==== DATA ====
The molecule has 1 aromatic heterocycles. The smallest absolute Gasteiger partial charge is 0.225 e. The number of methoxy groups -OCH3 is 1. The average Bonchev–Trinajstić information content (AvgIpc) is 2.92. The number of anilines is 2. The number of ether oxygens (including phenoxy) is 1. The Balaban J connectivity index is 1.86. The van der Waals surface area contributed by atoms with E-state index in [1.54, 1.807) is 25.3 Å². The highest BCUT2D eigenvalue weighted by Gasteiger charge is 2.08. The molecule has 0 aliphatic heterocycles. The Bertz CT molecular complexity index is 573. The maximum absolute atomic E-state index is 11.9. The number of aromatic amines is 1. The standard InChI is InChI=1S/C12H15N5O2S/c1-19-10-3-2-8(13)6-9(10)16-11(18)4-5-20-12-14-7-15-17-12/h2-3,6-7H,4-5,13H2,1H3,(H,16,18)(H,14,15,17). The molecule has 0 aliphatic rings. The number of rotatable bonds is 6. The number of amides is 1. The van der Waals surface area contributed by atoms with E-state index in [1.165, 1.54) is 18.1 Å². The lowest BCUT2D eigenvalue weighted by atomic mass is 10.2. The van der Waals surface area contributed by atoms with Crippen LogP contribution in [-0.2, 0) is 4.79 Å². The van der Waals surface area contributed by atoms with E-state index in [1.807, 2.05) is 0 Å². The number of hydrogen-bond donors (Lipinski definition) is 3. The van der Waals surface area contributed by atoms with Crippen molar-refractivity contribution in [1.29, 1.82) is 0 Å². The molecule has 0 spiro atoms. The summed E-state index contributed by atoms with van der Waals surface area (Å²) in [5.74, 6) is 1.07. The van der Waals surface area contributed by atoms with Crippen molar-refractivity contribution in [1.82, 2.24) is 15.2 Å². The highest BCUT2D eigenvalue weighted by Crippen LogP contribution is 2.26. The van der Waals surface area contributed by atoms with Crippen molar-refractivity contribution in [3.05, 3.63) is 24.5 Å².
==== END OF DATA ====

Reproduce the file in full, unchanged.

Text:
The molecule has 1 aromatic heterocycles. The smallest absolute Gasteiger partial charge is 0.225 e. The number of methoxy groups -OCH3 is 1. The average Bonchev–Trinajstić information content (AvgIpc) is 2.92. The number of anilines is 2. The number of ether oxygens (including phenoxy) is 1. The Balaban J connectivity index is 1.86. The van der Waals surface area contributed by atoms with E-state index in [1.54, 1.807) is 25.3 Å². The highest BCUT2D eigenvalue weighted by Gasteiger charge is 2.08. The molecule has 0 aliphatic heterocycles. The Bertz CT molecular complexity index is 573. The maximum absolute atomic E-state index is 11.9. The number of aromatic amines is 1. The standard InChI is InChI=1S/C12H15N5O2S/c1-19-10-3-2-8(13)6-9(10)16-11(18)4-5-20-12-14-7-15-17-12/h2-3,6-7H,4-5,13H2,1H3,(H,16,18)(H,14,15,17). The molecule has 0 aliphatic rings. The number of rotatable bonds is 6. The number of amides is 1. The van der Waals surface area contributed by atoms with E-state index in [1.165, 1.54) is 18.1 Å². The lowest BCUT2D eigenvalue weighted by atomic mass is 10.2. The van der Waals surface area contributed by atoms with Crippen LogP contribution in [-0.2, 0) is 4.79 Å². The van der Waals surface area contributed by atoms with E-state index in [1.807, 2.05) is 0 Å². The number of hydrogen-bond donors (Lipinski definition) is 3. The van der Waals surface area contributed by atoms with Crippen molar-refractivity contribution in [1.29, 1.82) is 0 Å². The molecule has 0 spiro atoms. The summed E-state index contributed by atoms with van der Waals surface area (Å²) in [5.74, 6) is 1.07. The van der Waals surface area contributed by atoms with Crippen molar-refractivity contribution in [1.82, 2.24) is 15.2 Å². The highest BCUT2D eigenvalue weighted by Crippen LogP contribution is 2.26. The van der Waals surface area contributed by atoms with Crippen molar-refractivity contribution in [3.05, 3.63) is 24.5 Å².